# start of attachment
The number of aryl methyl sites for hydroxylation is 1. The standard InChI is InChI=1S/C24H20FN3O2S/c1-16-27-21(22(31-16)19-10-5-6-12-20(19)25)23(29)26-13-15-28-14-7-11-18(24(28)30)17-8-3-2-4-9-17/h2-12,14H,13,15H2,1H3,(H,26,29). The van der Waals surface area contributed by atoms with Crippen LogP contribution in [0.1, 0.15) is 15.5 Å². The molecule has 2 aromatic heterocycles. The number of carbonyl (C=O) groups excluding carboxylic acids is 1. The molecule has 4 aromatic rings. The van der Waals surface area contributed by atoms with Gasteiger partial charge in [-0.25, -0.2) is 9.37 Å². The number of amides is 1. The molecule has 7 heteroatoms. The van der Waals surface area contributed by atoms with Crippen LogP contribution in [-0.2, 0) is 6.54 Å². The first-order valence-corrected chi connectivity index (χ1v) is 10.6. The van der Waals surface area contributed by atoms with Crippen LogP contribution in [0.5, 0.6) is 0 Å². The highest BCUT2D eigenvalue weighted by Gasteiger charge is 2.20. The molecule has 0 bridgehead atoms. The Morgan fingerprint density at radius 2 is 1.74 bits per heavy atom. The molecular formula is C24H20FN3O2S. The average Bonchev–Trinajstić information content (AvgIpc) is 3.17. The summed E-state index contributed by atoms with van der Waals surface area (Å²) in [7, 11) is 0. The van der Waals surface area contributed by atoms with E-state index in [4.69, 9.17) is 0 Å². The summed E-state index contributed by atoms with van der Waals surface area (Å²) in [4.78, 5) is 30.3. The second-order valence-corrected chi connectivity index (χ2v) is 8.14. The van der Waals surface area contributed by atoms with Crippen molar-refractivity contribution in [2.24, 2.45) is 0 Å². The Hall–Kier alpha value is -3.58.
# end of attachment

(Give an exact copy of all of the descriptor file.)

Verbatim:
The number of aryl methyl sites for hydroxylation is 1. The standard InChI is InChI=1S/C24H20FN3O2S/c1-16-27-21(22(31-16)19-10-5-6-12-20(19)25)23(29)26-13-15-28-14-7-11-18(24(28)30)17-8-3-2-4-9-17/h2-12,14H,13,15H2,1H3,(H,26,29). The van der Waals surface area contributed by atoms with Crippen LogP contribution in [0.1, 0.15) is 15.5 Å². The molecule has 2 aromatic heterocycles. The number of carbonyl (C=O) groups excluding carboxylic acids is 1. The molecule has 4 aromatic rings. The van der Waals surface area contributed by atoms with Gasteiger partial charge in [-0.25, -0.2) is 9.37 Å². The number of amides is 1. The molecule has 7 heteroatoms. The van der Waals surface area contributed by atoms with Crippen LogP contribution in [-0.2, 0) is 6.54 Å². The first-order valence-corrected chi connectivity index (χ1v) is 10.6. The van der Waals surface area contributed by atoms with Crippen LogP contribution in [0.5, 0.6) is 0 Å². The highest BCUT2D eigenvalue weighted by Gasteiger charge is 2.20. The molecule has 0 bridgehead atoms. The Morgan fingerprint density at radius 2 is 1.74 bits per heavy atom. The molecular formula is C24H20FN3O2S. The average Bonchev–Trinajstić information content (AvgIpc) is 3.17. The summed E-state index contributed by atoms with van der Waals surface area (Å²) in [7, 11) is 0. The van der Waals surface area contributed by atoms with E-state index in [4.69, 9.17) is 0 Å². The summed E-state index contributed by atoms with van der Waals surface area (Å²) in [4.78, 5) is 30.3. The second-order valence-corrected chi connectivity index (χ2v) is 8.14. The van der Waals surface area contributed by atoms with Crippen molar-refractivity contribution in [2.24, 2.45) is 0 Å². The Hall–Kier alpha value is -3.58.